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Zero Trust in Action: How Microsoft is Redefining Corporate Security

by Spanish Point - Sep 12, 2023
Zero Trust in Action: How Microsoft is Redefining Corporate Security

The old security solutions that rely on network firewalls and virtual private networks (VPNs) to protect corporate resources are no longer sufficient in today’s fast-paced and interconnected digital ecosystem. A fresh approach to security is necessary given the growing use of cloud-based services, mobile computing, IoT, and BYOD in the workplace. Microsoft has started a path to internalize a Zero Trust security strategy since it understands this developing paradigm.

What is Zero Trust?

The primary principle of Zero Trust is that it verifies trust: unlike in the conventional business network, where confidence is presumed, it must be earned and proven at every stage. By establishing rigorous identity verification, confirming device compliance prior to authorizing access, and granting the least privilege access to just approved resources, this strategy aims to reduce risks across all contexts.

Key Components of Zero Trust:

  1. Verified Identity: To minimize password-related vulnerabilities, multifactor authentication (MFA) is used everywhere. Biometrics improve authentication security even further.
  2. Device Verification: The management and health validation of devices. For access, all operating systems and device types must adhere to minimal health criteria.
  3. Telemetry: To evaluate the security posture, pinpoint holes, verify new controls, and correlate data across all applications and services, pervasive data and telemetry are employed.
  4. Least Privilege Access (LPA): Access is limited to programs, services, and infrastructure required for carrying out duties. Segmentation-free broad access options like VPNs are discontinued.

Zero Trust Scenarios:

Microsoft has identified four core scenarios to achieve Zero Trust:

  1. Applications and services check the device’s health and multifactor authentication.
  2. Devices can be added by employees to a cutting-edge management system that guarantees device health for resource access.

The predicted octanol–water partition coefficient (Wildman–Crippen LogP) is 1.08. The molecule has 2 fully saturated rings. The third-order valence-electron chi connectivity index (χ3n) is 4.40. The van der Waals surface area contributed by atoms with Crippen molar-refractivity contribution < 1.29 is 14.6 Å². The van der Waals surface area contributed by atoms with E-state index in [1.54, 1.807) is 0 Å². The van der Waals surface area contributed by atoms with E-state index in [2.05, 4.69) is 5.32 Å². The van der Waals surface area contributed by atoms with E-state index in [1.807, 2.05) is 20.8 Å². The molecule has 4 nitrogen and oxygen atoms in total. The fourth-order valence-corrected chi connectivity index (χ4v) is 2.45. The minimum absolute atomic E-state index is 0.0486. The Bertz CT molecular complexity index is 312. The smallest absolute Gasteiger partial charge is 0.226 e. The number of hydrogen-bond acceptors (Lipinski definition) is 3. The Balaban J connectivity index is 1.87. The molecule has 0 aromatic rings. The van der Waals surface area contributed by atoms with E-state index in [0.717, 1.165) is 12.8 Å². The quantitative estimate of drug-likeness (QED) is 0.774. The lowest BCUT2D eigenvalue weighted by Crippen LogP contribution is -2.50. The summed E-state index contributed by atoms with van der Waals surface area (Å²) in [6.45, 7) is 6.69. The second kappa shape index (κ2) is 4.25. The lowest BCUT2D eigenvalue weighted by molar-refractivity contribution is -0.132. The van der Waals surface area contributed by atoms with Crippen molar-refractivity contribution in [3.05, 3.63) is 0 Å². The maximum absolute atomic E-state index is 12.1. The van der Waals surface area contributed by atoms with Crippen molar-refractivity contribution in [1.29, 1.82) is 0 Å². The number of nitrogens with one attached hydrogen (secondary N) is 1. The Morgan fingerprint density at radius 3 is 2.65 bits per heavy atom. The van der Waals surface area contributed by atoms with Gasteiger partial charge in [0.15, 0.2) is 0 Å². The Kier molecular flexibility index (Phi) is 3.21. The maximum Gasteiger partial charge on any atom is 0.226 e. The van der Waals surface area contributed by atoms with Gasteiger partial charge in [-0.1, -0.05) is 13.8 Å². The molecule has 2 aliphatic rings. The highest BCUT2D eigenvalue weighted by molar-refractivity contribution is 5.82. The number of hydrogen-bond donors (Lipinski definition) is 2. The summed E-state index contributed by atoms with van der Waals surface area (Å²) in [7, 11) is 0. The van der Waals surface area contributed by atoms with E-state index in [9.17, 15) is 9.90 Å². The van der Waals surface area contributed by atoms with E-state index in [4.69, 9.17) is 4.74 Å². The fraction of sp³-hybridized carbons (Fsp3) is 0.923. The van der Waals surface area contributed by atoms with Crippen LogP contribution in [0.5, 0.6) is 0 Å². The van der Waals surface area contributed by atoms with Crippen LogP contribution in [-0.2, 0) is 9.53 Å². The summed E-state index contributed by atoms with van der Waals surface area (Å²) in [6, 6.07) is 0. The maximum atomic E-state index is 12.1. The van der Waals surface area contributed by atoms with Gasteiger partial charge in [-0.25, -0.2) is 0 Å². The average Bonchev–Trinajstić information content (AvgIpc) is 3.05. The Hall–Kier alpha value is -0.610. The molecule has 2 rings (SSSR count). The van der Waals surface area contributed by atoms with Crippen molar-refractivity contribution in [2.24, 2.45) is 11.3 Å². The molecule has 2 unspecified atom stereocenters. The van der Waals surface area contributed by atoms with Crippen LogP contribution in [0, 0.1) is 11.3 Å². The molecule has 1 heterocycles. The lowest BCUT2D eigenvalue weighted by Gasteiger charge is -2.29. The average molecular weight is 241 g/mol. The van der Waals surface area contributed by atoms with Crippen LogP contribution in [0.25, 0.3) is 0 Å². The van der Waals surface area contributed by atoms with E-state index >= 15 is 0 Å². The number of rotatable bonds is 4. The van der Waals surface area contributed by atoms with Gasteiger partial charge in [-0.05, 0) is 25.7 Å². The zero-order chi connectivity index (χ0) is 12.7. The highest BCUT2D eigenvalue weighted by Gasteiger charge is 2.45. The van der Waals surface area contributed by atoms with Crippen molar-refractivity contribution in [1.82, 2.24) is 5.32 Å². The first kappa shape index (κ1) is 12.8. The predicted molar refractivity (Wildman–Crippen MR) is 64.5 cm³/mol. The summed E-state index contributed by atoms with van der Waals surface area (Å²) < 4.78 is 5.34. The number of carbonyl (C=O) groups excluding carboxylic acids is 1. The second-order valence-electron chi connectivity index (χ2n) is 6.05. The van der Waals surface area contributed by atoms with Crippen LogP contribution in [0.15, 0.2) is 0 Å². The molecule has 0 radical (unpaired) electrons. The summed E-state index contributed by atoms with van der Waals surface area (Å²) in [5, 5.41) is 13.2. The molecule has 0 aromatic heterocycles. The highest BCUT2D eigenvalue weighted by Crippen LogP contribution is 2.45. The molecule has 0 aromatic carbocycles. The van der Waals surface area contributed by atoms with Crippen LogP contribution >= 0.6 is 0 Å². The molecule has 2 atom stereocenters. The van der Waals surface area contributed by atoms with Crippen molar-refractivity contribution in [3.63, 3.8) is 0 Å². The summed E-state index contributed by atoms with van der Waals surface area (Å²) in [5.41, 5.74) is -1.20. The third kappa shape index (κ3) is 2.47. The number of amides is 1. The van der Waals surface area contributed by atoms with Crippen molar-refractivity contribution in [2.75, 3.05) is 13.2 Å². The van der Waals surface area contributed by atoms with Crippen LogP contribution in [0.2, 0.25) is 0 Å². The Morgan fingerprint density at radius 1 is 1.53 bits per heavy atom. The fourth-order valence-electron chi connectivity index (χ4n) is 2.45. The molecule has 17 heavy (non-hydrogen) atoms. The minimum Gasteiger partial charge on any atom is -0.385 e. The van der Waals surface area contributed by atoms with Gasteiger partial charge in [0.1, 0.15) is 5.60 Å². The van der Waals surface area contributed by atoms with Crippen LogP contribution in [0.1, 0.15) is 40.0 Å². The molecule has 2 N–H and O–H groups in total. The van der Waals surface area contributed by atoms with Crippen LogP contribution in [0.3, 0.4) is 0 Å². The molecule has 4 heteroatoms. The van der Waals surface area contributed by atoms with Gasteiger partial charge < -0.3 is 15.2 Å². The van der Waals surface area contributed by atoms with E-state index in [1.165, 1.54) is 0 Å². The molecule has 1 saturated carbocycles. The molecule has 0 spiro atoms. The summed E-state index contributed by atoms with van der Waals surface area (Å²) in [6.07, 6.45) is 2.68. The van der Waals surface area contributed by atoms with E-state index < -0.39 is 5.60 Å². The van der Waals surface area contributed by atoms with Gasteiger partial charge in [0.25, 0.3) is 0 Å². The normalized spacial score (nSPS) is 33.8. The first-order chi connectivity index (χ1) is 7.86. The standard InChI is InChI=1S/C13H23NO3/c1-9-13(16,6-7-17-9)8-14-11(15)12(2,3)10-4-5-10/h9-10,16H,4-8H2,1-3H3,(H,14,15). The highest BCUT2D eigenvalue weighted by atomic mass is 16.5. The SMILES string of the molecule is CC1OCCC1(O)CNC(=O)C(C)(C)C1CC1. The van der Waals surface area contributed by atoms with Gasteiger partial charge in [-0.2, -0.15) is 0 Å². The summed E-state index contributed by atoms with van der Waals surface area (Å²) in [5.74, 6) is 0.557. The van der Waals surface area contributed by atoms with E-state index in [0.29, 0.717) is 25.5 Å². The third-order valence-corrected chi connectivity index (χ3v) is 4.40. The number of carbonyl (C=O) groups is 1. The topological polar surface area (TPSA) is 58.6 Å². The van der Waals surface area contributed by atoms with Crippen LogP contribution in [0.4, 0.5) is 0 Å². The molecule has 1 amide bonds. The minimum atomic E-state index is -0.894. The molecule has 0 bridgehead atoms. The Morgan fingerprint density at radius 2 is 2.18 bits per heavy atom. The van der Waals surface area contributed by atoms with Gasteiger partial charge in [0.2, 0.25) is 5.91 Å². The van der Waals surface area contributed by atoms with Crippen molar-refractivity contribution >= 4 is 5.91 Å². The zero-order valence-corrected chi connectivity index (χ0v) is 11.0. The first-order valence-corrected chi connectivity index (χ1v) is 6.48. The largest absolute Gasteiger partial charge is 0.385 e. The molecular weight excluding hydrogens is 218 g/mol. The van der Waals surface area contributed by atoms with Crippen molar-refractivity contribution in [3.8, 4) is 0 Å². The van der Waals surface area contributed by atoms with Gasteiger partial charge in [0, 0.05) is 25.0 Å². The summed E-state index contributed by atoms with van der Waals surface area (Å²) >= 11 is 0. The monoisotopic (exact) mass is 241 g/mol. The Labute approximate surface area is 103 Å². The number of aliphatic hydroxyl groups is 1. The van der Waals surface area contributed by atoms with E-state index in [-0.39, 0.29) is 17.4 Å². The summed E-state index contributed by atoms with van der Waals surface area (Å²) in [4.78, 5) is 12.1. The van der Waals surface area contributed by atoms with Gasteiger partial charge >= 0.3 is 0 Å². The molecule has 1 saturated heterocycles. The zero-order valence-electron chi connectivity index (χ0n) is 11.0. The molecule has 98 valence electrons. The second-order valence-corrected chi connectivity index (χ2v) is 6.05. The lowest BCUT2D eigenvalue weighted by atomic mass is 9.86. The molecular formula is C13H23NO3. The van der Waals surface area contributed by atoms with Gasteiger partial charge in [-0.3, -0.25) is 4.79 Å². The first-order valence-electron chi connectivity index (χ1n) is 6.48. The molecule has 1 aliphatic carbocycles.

3. Even without a controlled device, employees and business visitors have access to company services.
  4. Least privilege access is enforced by limiting access to resources to the bare minimum required for certain tasks.

Zero Trust Scope and Phases:

Implementing Zero Trust is a structured, multi-year effort that spans various technologies and organizations. Microsoft’s approach is grouped into four pillars:

  1. Verify Identity
  2. Verify Device
  3. Verify Access
  4. Verify Services

A Transition in Progress:

Over the past several years, Microsoft’s shift to a Zero Trust paradigm has advanced significantly. The strength of identity authentication has been increased, device management and health validation have been implemented across key platforms, and Windows Virtual Desktop has been created for safe access from unmanaged devices. Ongoing expenditures include enhancing virtual desktop features, enhancing health-validation capabilities, and updating or terminating legacy apps.


Organizations need to adopt a Zero Trust security strategy in order to change with the technological environment. Businesses seeking to improve their security in the face of changing digital problems might use Microsoft’s path as a model. Although it necessitates thorough preparation, ongoing investment, and organizational-wide commitment, the path to Zero Trust offers the prospect of a safer and more secure future in the digital sphere.